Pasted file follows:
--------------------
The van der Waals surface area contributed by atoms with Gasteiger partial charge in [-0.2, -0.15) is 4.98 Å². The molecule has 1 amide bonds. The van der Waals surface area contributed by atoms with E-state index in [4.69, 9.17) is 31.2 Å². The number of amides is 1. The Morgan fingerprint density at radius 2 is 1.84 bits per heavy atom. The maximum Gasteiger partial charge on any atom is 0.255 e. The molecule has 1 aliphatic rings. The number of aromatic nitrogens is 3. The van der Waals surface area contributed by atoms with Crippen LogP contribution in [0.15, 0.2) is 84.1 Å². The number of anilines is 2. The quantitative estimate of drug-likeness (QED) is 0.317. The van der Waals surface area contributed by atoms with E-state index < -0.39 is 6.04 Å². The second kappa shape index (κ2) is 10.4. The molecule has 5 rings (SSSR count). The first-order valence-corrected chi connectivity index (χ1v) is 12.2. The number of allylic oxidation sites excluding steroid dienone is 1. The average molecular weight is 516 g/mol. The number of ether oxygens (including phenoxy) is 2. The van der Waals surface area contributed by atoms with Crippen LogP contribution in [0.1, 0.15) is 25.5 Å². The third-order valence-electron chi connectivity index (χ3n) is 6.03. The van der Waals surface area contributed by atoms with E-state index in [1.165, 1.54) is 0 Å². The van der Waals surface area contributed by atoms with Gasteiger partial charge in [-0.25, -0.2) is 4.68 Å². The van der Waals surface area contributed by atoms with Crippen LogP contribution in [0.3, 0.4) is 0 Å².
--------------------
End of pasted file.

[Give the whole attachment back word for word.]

The van der Waals surface area contributed by atoms with Gasteiger partial charge in [-0.2, -0.15) is 4.98 Å². The molecule has 1 amide bonds. The van der Waals surface area contributed by atoms with E-state index in [4.69, 9.17) is 31.2 Å². The number of amides is 1. The Morgan fingerprint density at radius 2 is 1.84 bits per heavy atom. The maximum Gasteiger partial charge on any atom is 0.255 e. The molecule has 1 aliphatic rings. The number of aromatic nitrogens is 3. The van der Waals surface area contributed by atoms with Crippen LogP contribution in [0.15, 0.2) is 84.1 Å². The number of anilines is 2. The quantitative estimate of drug-likeness (QED) is 0.317. The van der Waals surface area contributed by atoms with E-state index < -0.39 is 6.04 Å². The second kappa shape index (κ2) is 10.4. The molecule has 5 rings (SSSR count). The first-order valence-corrected chi connectivity index (χ1v) is 12.2. The number of allylic oxidation sites excluding steroid dienone is 1. The average molecular weight is 516 g/mol. The number of ether oxygens (including phenoxy) is 2. The van der Waals surface area contributed by atoms with Crippen LogP contribution in [0.1, 0.15) is 25.5 Å². The third-order valence-electron chi connectivity index (χ3n) is 6.03. The van der Waals surface area contributed by atoms with E-state index in [1.165, 1.54) is 0 Å². The van der Waals surface area contributed by atoms with Gasteiger partial charge in [-0.25, -0.2) is 4.68 Å². The van der Waals surface area contributed by atoms with Crippen LogP contribution in [0.3, 0.4) is 0 Å².